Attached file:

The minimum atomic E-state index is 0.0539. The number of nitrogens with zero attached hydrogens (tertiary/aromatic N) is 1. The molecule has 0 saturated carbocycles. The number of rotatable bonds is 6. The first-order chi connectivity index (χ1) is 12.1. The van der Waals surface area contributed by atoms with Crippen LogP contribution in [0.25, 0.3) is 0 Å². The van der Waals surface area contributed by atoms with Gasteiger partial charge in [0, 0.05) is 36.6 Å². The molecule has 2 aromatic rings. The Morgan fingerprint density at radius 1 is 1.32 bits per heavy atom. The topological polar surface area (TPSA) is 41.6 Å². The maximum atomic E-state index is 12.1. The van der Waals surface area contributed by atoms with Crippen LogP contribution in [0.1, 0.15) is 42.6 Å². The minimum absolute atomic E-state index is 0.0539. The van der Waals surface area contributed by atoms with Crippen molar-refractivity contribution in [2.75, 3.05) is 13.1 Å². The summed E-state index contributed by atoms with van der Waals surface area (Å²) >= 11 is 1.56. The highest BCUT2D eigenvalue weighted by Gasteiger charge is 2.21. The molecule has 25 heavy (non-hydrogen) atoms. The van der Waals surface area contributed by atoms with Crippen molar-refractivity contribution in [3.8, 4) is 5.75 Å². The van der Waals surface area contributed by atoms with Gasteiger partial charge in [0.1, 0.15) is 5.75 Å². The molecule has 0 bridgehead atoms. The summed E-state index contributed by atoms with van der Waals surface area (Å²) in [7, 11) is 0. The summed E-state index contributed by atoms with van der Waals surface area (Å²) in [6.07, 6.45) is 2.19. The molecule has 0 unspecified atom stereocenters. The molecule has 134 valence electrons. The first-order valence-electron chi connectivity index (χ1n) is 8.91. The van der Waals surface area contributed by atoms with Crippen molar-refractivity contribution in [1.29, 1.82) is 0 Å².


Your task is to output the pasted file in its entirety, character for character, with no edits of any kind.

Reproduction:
The minimum atomic E-state index is 0.0539. The number of nitrogens with zero attached hydrogens (tertiary/aromatic N) is 1. The molecule has 0 saturated carbocycles. The number of rotatable bonds is 6. The first-order chi connectivity index (χ1) is 12.1. The van der Waals surface area contributed by atoms with Crippen LogP contribution in [0.25, 0.3) is 0 Å². The van der Waals surface area contributed by atoms with Gasteiger partial charge in [0, 0.05) is 36.6 Å². The molecule has 2 aromatic rings. The Morgan fingerprint density at radius 1 is 1.32 bits per heavy atom. The topological polar surface area (TPSA) is 41.6 Å². The maximum atomic E-state index is 12.1. The van der Waals surface area contributed by atoms with Crippen LogP contribution in [0.1, 0.15) is 42.6 Å². The minimum absolute atomic E-state index is 0.0539. The van der Waals surface area contributed by atoms with Crippen molar-refractivity contribution in [2.75, 3.05) is 13.1 Å². The summed E-state index contributed by atoms with van der Waals surface area (Å²) >= 11 is 1.56. The highest BCUT2D eigenvalue weighted by Gasteiger charge is 2.21. The molecule has 25 heavy (non-hydrogen) atoms. The van der Waals surface area contributed by atoms with Crippen molar-refractivity contribution in [3.8, 4) is 5.75 Å². The van der Waals surface area contributed by atoms with Gasteiger partial charge in [0.1, 0.15) is 5.75 Å². The molecule has 0 bridgehead atoms. The summed E-state index contributed by atoms with van der Waals surface area (Å²) in [7, 11) is 0. The summed E-state index contributed by atoms with van der Waals surface area (Å²) in [6.07, 6.45) is 2.19. The molecule has 0 unspecified atom stereocenters. The molecule has 134 valence electrons. The first-order valence-electron chi connectivity index (χ1n) is 8.91. The van der Waals surface area contributed by atoms with Crippen molar-refractivity contribution in [1.29, 1.82) is 0 Å².